I need to determine the minimal polynomial for a quotient in (1).

(1) B = C / A

C is known as a root of a 36th degree polynomial and A is known as a root of a 24th degree polynomial.

However I have not been able to succeed in recovering the coefficients nor the degree of the polynomial for B.

Any suggestions? I have tried to use GP-Pari's algdep(number,power) command, but so far with little success, even though I know the decimal value of B to 10,018 digits.

Thanks for your help.


P.S. This is a repost after a suggestion

After working with the resultant method, I was able to successfully recover a 144th degree polynomial whose highest power term has the expected square coefficient. This polynomial was one of 3 polynomials factored from a 864th degree polynomial originally obtained.

I guessed 72nd degree, but it would have taken too long using GP-Pari's algdep(number,144) to recover the polynomial.

Thanks for your suggestions, I now have a valuable tool to help me work with algebraic vectors in R3.

  • 1
    $\begingroup$ You can reverse the coefficients of the polynomial for A to get the polynomial for A^{-1}. After that it is straightforward to write down a matrix whose characteristic polynomial has B = C * A^{-1} as a root by taking the Kronecker product of the appropriate companion matrices (en.wikipedia.org/wiki/Companion_matrix). Good algorithms are known for computing the characteristic polynomial; see, for example, modular.math.washington.edu/books/modform/modform/… . $\endgroup$ – Qiaochu Yuan May 13 '10 at 15:53
  • $\begingroup$ That's a much better answer than mine. You should post it. $\endgroup$ – Kevin Buzzard May 13 '10 at 18:21
  • $\begingroup$ I followed Qiaochu's method and implemented an algorithm in GP-Pari. I took advantage of the charpoly() command to find the characteristic polynomial. Too bad the multiple precision 925x925 Kronecker product is chewing up all the system memory, so this might put a stop to finding an answer. Thanks for the solution. Randall $\endgroup$ – Randall May 14 '10 at 1:21
  • $\begingroup$ It was 500-750MB in Magma for a random short polynomial choice, taking 100-200s to find the CharacteristicPolynomial. f:=Polynomial([Random([-100..100]) : i in [0..36]]); g:=Polynomial([Random([-100..100]) : i in [0..24]]); g:=Polynomial(Reverse(Coefficients(g))); f:=PolynomialRing(Rationals())!f/LeadingCoefficient(f); g:=PolynomialRing(Rationals())!g/LeadingCoefficient(g); P:=KroneckerProduct(CompanionMatrix(f),CompanionMatrix(g)); time char_poly:=CharacteristicPolynomial(P); But if you have larger coefficients it might explode. $\endgroup$ – Junkie May 14 '10 at 2:10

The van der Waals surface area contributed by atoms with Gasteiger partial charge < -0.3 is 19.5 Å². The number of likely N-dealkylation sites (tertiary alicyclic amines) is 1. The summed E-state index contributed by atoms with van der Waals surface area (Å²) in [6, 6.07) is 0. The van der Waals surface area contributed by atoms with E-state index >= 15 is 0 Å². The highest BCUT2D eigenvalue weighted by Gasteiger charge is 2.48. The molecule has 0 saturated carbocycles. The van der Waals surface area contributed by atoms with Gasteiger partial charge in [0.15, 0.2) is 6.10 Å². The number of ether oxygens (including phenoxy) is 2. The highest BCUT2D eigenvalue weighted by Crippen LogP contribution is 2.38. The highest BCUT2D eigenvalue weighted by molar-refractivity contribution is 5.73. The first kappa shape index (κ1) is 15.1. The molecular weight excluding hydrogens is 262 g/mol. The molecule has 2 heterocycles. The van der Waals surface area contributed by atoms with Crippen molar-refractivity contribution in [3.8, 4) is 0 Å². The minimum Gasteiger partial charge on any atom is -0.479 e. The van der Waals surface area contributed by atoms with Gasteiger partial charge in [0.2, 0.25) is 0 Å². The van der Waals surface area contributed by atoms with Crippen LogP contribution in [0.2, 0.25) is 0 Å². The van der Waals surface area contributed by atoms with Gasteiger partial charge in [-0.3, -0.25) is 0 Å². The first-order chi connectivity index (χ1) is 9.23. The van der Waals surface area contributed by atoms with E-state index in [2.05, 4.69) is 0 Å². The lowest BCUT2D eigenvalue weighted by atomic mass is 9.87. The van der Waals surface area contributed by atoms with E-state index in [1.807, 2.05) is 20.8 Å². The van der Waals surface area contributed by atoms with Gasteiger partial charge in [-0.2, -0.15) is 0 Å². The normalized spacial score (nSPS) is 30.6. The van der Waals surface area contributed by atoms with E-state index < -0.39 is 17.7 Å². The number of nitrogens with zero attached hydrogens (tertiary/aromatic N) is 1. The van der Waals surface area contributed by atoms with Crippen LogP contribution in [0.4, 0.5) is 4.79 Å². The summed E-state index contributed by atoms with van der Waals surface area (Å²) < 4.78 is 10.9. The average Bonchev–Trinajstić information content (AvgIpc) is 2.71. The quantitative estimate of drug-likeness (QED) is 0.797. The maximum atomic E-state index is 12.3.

• $\begingroup$ typical coefficients in the polynomials I am using are around 10^33, so I think the calculation in Magma will slow considerably. $\endgroup$ – Randall May 14 '10 at 5:18

Let $F$ be the polynomial for $A$, let $G$ be the polynomial for $C$. Consider the resultant of $x^{24}F(y/x)$ and $G(y)$. This will be a polynomial whose roots are all the numbers of the form $\gamma/\alpha$, where $\gamma$ (resp., $\alpha$) runs through the roots of $G$ (resp., $F$). The resultant is the determinant of a $60\times60$ matrix.

  • $\begingroup$ Could you explain a bit more? This is new to me, sorry to say. Or point me to "Resultants for Dummies" I would like to see exactly how the matrix was shortened from 864 x 864 for the tensor product to just 60 x 60, which is significant. $\endgroup$ – Randall May 14 '10 at 5:22
  • $\begingroup$ The resultant of $p(y)=ay^2+by+c$ and $q(y)=dy^3+ey^2+fy+g$ is the determinant of $$ \pmatrix{a&b&c&0&0\cr0&a&b&c&0\cr0&0&a&b&c\cr d&e&f&g&0\cr0&d&e&f&g\cr} $$ It is also $a^3d^2\prod(\alpha-\beta)$, where $\alpha$ and $\beta$ run through the roots of $p$ and $q$, respectively. I think there's a good article on resultants at Wikipedia. It's also a semi-standard topic in more applied treatments of abstract algebra and in discussions of computer algebra systems. $\endgroup$ – Gerry Myerson May 14 '10 at 7:04
  • $\begingroup$ I should have said; I hope from the example given you can infer the general form. My TeX isn't up to the challenge. $\endgroup$ – Gerry Myerson May 14 '10 at 7:06
  • $\begingroup$ After some tricky programming inside a function call which required killed variables in order to implement symbolic variables inside that function, I was able to finally create a function which implements the resultant method. The 60x60 matrix is much smaller than the 864x864 Kronecker product, and computable with available memory space. Thanks, this helps a lot. $\endgroup$ – Randall May 14 '10 at 16:48
  • $\begingroup$ I finally was able to successfully recover the 864th degree polynomial using the resultant method. It was factorable into 3 polynomials, two 144th degree and one 576th degree. The root that I sought was in the 2nd 144th polynomial. polroots() command in GP-Pari for 864th deg polynomials uses up memory, it bombed out at 1 gig and asked for more. I appreciate this answer, it has saved me a lot of time. $\endgroup$ – Randall May 14 '10 at 18:43

Here's a suggestion. Use polcompositum(FA,FC) (with FA the min poly of A, FC the min poly of C) to find a number field K=Q(alpha) containing roots of both your polynomials, and then use lindep() to find a relation between 1,alpha,alpha^2,...,alpha^{d-1} and B. That will probably be much more efficient, because somehow you are using the knowledge of FA and FC this way, rather than just using algdep, which is throwing it away completely.


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